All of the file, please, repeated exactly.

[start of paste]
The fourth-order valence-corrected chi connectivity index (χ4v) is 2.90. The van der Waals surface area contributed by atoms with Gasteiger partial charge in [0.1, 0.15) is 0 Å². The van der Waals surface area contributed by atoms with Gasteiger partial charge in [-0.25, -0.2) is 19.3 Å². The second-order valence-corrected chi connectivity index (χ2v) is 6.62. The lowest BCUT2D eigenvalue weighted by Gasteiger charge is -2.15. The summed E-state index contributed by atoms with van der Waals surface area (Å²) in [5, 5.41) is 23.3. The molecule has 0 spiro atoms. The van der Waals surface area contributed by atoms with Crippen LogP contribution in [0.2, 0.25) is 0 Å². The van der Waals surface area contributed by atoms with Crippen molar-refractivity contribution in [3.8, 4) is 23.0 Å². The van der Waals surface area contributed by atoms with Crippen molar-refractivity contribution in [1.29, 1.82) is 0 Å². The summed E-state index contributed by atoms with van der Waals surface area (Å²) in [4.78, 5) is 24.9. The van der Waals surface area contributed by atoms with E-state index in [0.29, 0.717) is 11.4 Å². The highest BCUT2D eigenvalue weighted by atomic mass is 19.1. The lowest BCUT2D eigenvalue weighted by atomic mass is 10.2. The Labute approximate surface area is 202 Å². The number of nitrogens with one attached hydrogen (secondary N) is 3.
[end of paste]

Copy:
The fourth-order valence-corrected chi connectivity index (χ4v) is 2.90. The van der Waals surface area contributed by atoms with Gasteiger partial charge in [0.1, 0.15) is 0 Å². The van der Waals surface area contributed by atoms with Gasteiger partial charge in [-0.25, -0.2) is 19.3 Å². The second-order valence-corrected chi connectivity index (χ2v) is 6.62. The lowest BCUT2D eigenvalue weighted by Gasteiger charge is -2.15. The summed E-state index contributed by atoms with van der Waals surface area (Å²) in [5, 5.41) is 23.3. The molecule has 0 spiro atoms. The van der Waals surface area contributed by atoms with Crippen LogP contribution in [0.2, 0.25) is 0 Å². The van der Waals surface area contributed by atoms with Crippen molar-refractivity contribution in [3.8, 4) is 23.0 Å². The van der Waals surface area contributed by atoms with Crippen molar-refractivity contribution in [1.29, 1.82) is 0 Å². The summed E-state index contributed by atoms with van der Waals surface area (Å²) in [4.78, 5) is 24.9. The van der Waals surface area contributed by atoms with E-state index in [0.29, 0.717) is 11.4 Å². The highest BCUT2D eigenvalue weighted by atomic mass is 19.1. The lowest BCUT2D eigenvalue weighted by atomic mass is 10.2. The Labute approximate surface area is 202 Å². The number of nitrogens with one attached hydrogen (secondary N) is 3.